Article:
The CO2 balance of concrete in a Life Cycle perspective
by K.O. Kjellsen (Norcem), M. Guimaraes (Aalborg Portland) and Å. Nilsson (Cementa), published by Danish Technological Institute, Denmark
The amount of atmospheric carbon dioxide absorbed in Nordic concrete structures over a 100 year period has been calculated. The CO2 uptake, or carbonation, occurs gradually and was calculated for an initial service life period of 70 years followed by a 30 year post-demolition period. The processing of demolished concrete to recycled concrete aggregates increase the CO2 uptake, this was taken into account in the calculation of the total CO2 uptake.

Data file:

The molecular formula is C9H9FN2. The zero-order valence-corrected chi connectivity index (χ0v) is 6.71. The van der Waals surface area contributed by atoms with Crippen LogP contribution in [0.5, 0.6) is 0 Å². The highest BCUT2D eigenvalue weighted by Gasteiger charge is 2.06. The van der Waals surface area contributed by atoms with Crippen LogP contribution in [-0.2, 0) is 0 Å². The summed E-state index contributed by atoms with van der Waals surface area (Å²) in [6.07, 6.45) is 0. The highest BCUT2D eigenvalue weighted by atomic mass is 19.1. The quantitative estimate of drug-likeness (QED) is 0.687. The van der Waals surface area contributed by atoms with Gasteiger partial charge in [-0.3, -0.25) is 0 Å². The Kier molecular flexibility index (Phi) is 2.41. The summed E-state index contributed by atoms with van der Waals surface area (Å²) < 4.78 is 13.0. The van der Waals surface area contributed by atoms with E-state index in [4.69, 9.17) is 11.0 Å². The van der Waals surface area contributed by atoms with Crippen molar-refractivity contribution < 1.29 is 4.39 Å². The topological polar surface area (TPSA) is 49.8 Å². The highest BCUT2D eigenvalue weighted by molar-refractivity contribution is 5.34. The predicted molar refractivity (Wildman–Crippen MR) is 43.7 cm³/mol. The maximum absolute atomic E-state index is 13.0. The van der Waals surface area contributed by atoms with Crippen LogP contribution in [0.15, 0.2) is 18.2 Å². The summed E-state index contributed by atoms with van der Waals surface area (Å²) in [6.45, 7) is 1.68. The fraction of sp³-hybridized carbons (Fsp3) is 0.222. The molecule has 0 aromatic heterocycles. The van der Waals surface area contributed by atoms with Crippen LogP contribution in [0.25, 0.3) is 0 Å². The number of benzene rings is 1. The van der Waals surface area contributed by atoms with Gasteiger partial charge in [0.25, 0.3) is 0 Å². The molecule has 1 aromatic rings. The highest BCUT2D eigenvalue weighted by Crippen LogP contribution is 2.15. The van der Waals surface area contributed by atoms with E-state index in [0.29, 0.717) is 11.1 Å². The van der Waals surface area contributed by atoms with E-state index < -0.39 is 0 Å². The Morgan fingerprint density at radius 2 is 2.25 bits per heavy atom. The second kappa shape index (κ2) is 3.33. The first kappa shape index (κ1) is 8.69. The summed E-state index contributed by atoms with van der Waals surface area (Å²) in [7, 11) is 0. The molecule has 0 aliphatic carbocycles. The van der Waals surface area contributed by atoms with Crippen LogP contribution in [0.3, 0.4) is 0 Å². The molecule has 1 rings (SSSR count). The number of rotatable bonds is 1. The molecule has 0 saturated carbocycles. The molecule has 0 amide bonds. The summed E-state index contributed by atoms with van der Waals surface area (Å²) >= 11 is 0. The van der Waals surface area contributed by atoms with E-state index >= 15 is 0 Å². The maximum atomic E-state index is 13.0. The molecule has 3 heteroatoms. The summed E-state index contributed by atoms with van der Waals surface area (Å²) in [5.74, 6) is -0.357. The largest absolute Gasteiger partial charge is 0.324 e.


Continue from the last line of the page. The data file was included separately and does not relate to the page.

Over 100 years, one year of Nordic concrete construction is calculated to absorb 0.34, 0.22, 0.24 and 0.021 million metric tons of CO2 in Denmark, Norway, Sweden and Iceland, respectively. These are quite notable numbers, and imply that about 0.5% of the total national CO2 emissions will be re-absorbed in concrete in Denmark, Sweden and Norway. The corresponding number for Iceland is about 1%. The calculations show that up to 30% of the total CO2 emission from cement production, or up to 57% of the CO2 emission from the so-called calcination process in cement manufacturing, is re-absorbed when the cement is utilized in concrete construction in the Nordic countries.